Danny Williams says he is not worried about a Labrador party decision to withhold candidates in order to defeat two Tory incumbents.
The Labrador party announced Friday it will not run candidates in Labrador West and Lake Melville districts, even though the party placed second in the latter district in 2003.
'I'm surprised that a party that wants to make such a strong political statement is prepared to play political games with another party to subvert democracy,' Danny Williams says.
The party said the region's interests would be best served by defeating Tory incumbents Jim Baker and John Hickey.
Williams said he is not fazed by the decision.
"It's up to the Labrador party to do whatever they need to do," Williams said.
"But I'm surprised that a party that wants to make such a strong political statement is prepared to play political games with another party to subvert democracy," he said.
"But anyway, that's up to them."
Hickey won Lake Melville in a tight race in 2003. Baker won a byelection in Labrador West this winter.
The Labrador party is asking Lake Melville voters to support Liberal Chris Montague, and for Labrador West voters to back NDP candidate Darrel Brenton.
"What we're doing here today is in the best interest for Labrador with a strong opposition voice and although it may be other parties that will bring this opposition, it will be opposition for Labrador," party leader Ron Barron said.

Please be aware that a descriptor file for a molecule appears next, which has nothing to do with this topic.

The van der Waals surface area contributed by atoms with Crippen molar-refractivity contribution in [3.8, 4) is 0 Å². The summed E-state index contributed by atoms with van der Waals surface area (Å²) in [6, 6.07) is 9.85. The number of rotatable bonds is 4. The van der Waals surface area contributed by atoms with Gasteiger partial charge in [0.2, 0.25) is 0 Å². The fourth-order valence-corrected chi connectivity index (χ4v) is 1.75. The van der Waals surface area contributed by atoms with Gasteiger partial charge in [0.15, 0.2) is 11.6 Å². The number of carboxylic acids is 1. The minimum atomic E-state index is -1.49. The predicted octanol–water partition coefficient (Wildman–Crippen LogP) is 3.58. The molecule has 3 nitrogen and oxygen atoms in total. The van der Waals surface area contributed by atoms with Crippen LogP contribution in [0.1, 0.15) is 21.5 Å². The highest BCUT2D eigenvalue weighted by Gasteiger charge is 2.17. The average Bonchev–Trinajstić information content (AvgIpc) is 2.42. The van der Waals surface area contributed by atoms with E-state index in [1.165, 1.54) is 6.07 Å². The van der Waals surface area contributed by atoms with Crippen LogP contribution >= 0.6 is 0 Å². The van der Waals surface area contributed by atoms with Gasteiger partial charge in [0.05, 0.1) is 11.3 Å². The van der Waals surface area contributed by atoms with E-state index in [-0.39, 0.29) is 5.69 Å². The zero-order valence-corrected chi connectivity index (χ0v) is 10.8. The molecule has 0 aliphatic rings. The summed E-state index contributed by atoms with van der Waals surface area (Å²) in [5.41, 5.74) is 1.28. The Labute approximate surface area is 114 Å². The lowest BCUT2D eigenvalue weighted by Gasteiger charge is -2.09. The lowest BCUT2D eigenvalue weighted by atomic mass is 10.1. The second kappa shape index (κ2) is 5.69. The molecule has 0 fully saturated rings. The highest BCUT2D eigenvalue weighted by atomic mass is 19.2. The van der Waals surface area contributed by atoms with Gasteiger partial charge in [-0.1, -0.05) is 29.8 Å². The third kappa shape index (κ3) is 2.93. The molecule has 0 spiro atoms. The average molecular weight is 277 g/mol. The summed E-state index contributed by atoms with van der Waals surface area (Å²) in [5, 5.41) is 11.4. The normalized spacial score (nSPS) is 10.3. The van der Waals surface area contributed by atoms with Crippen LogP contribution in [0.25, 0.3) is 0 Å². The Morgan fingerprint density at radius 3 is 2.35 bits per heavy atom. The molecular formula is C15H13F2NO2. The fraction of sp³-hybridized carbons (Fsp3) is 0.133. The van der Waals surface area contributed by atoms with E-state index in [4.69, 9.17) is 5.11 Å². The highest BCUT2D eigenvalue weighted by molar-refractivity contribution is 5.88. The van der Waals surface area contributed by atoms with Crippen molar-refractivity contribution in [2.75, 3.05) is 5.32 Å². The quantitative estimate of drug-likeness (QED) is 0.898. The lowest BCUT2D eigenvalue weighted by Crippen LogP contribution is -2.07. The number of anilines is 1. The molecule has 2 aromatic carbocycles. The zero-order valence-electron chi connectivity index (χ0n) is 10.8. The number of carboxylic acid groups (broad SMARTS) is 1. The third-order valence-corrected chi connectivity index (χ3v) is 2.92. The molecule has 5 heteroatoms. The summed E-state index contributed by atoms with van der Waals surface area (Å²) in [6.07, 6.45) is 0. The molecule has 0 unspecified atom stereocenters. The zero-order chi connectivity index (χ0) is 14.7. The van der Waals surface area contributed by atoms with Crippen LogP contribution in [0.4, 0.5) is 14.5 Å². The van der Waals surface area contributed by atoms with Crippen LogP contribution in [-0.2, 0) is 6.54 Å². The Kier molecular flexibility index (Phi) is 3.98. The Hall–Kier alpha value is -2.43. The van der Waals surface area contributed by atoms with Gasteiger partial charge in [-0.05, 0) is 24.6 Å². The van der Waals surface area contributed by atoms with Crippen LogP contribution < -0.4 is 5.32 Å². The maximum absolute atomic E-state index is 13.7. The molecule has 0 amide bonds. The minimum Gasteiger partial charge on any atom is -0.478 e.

Fuelling anti-PC sentiment in Labrador leading up to the Oct. 9 election is the governing PCs' energy blueprint, which many residents feel exploits Labrador resources but does little for the region itself.
Liberal Leader Gerry Reid said he understands why people in the region are furious.
"Just imagine — their resources and they're not going to benefit from it. And these two individuals (Hickey and Baker) sat around the table and allowed the premier to do that," Reid said.
Despite a threat of losing two of Labrador's four seats, the Tories are hoping to take a seat in the region in October.
Williams, who flew across Labrador on Friday, emphasized the Tory campaign in Torngat Mountains, which has voted Liberal since 1993.
Williams was mobbed by children at the school in Hopedale as he campaigned for candidate Patty Pottle, a businesswoman in the Inuit community.
"I personally consider Patty to be one of our star candidates, and I have to be quite honest with you on that," Williams said. "We're delighted to have you on board."
Pottle said she hopes her roots in the northern Labrador district will help her campaign. Her challenger is Danny Dumaresque, the provincial Liberal party president, who in the 1990s represented the former district of Eagle River, in southern Labrador.
|Last Update:October 9, 10:58:12 PM NDT|
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